GM-6, a new maize variety developed through innovative Bangor crop
breeding research (pioneering the use of participatory plant breeding) was
released in three states in Western India between 2002 and 2005. Since its
release, GM-6 cultivation has rapidly grown to a cumulative area exceeding
2M hectares, of which 54% (more than 1M ha) was during 2008-2013, with a
major positive impact on the welfare and prosperity of at least 330,000
households per year. Because of its advantage under drought and on poor
soils, GM-6 has average grain yields 28% higher than the best available
alternative varieties, providing 360,000 t of additional food grain during
2008-2013 with a total net present value to these farm households of an
average of at least £9M per year.
Biocatalysts provide unique activities that facilitate chemical
transformations that are simply not
possible using abiotic methods. Northumbria University researchers with
expertise in enzymes and
biocatalysis have provided biocatalysis services to the pharmaceutical,
fine chemical, food and
biofuels industries through our business facing innovation unit Nzomics.
This has generated
significant contract research, collaboration and licence agreements to
companies, including the
pharmaceutical company GlaxoSmithKline and the services-led company Almac.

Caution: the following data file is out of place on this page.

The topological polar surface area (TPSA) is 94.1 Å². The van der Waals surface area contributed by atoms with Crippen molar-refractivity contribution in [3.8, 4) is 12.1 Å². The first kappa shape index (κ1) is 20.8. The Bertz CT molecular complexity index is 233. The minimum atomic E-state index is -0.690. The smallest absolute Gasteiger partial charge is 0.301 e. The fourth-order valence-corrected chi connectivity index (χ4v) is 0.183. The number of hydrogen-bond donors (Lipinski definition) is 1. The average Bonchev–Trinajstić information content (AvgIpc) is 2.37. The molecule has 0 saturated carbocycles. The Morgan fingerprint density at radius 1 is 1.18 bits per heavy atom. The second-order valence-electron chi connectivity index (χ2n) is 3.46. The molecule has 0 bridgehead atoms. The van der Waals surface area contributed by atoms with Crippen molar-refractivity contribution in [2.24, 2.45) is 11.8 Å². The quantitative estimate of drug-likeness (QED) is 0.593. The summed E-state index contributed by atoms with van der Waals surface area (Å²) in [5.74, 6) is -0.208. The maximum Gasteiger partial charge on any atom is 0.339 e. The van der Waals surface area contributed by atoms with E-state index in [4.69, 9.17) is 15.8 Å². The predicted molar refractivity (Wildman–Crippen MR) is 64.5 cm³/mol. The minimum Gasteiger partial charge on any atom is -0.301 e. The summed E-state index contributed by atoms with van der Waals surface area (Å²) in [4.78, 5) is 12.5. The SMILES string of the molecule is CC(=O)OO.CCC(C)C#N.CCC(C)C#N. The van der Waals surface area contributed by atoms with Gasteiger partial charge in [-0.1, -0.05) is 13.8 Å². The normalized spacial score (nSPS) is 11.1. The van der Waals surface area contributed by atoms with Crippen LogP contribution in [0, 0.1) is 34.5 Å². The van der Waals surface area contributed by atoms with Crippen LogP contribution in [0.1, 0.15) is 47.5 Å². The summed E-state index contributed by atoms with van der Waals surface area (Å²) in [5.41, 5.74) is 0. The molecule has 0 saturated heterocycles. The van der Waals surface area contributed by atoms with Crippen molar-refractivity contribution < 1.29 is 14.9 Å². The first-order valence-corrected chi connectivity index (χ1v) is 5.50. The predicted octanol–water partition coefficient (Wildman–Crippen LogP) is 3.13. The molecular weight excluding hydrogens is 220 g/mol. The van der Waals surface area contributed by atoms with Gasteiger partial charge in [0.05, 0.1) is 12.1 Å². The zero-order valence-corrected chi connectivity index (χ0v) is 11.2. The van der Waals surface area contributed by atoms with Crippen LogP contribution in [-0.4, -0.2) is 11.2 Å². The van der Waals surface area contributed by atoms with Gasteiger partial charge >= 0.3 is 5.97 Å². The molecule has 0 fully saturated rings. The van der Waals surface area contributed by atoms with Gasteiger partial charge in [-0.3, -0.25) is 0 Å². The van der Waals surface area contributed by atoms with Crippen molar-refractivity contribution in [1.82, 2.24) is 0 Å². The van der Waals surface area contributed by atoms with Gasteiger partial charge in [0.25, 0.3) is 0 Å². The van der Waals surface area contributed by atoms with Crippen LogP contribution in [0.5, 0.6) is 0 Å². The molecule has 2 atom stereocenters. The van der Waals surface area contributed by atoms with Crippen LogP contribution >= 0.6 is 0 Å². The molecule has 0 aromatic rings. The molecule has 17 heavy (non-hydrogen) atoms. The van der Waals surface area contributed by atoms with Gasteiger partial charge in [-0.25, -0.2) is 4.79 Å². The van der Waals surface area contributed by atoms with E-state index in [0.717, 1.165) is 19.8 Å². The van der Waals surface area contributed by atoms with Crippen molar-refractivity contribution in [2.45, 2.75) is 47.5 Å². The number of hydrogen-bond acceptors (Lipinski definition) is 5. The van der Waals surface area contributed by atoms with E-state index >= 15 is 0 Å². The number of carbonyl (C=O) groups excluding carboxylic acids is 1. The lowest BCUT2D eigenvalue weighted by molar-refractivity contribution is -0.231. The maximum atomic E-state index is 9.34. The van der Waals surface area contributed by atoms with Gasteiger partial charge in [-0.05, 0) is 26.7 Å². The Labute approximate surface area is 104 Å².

produced as a result of Northumbria University research and technology
transfer are sold
worldwide and benefit business through their use in research and
development activities, such as
the production of intermediates in drug synthesis.
Research on the environmental safety and toxicity of nanomaterials in fishes has had a global
impact across both government and industry contributing to:
(i) Consensus building on biological effects allowing regulatory agencies/governments to
make proper decisions on the hazard of nanomaterials to farmed fish and wildlife.
(ii) Critical evaluation of the internationally agreed process of toxicity testing to determine
whether the current legislative test methods are fit for purpose and acceptable to the
(iii) Identification of national/international research priorities and policies via work with the
OECD and the US Government.
(iv) Influencing government policy to support training and information for industry.